Whose cancer story is MD Anderson really telling?

 

The MD Anderson 2015 Cancer advertising campaign is a take-no-prisoners, in-your-face declaration that cancer is on the run and they’re hell bent to “make cancer history.” The Ads reprise a similar Cancer Research UK “Cancer, we’re Coming to Get You” UK campaign (2013) and UK Race for Life (2015) Ad.

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In the Anderson ads we’re presented with people like us telling us what cancer has taken, or tried to take from them; their hair, their husbands, their grandmothers, their fathers and… even them.

The power of the Ads is the performance.

The menacing gaze of a woman,

                   “Cancer, did you really think we’d do nothing.”

The language of warfare,

        “Did you think you’d take our mothers, our loves, the left hand for the right.           Well hell hath no fury like a woman in pink. And we’ll not lie down, not without a fight.”  

The taunt of the confident,  

    “I laugh at your stupid face”

The zeal of religion met by the stronger-than-blood zeal of buddies in the trenches.  

    “You mess with her [child], you mess with all of us.”

The narrative or frame of these Ads is that we’ve arrived at a time when patients now control what’s going to happen to them and their cancer.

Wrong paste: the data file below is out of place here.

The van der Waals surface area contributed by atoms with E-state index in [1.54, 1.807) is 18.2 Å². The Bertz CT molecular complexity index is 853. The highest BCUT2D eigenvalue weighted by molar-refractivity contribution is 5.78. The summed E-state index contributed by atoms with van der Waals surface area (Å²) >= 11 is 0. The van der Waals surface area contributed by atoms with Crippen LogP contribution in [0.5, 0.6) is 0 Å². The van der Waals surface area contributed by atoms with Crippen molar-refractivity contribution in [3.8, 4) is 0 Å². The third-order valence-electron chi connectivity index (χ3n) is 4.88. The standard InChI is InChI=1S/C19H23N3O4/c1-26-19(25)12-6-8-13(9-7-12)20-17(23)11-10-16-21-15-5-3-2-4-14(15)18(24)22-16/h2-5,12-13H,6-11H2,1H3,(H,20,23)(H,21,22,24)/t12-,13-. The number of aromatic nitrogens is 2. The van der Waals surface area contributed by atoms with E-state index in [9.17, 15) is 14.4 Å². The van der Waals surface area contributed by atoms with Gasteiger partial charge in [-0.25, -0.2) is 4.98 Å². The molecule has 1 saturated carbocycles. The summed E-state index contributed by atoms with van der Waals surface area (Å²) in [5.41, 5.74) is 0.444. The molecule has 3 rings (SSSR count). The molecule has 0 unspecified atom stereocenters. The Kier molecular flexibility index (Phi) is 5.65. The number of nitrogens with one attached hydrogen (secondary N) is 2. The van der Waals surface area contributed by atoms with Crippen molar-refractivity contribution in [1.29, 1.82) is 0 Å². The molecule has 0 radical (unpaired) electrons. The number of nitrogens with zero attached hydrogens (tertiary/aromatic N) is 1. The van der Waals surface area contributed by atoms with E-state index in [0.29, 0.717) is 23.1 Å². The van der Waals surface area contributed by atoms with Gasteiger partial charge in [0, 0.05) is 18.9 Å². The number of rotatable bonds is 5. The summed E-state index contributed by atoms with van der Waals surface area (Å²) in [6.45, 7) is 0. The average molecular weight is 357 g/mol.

Humans process much information by using powerful cognitive scripts or narratives Lakoff, and we often misinterpret or even dismiss messages that do not match a mental schema we have.

So saying that, if your mental script cancer is “something I will fight with every inch of my being…” the Anderson Ads likely resonate with you, support and reinforce you and your thinking – empowering.

But if you have a very different mental script for cancer ( insert any health condition you want here) – any many do –  these ads  can yield –  “I don’t have the strength and nobility of these people in the ads.” “I am lacking, I am flawed, not worthy of healing because I’m not facing this as the noble warrior.”

And while I too have been known to answer rallying cries and even recite an occasional self-empowerment mantra, shouldn’t these Ads come with a warning label?

 

 

19 replies
  1. Thartney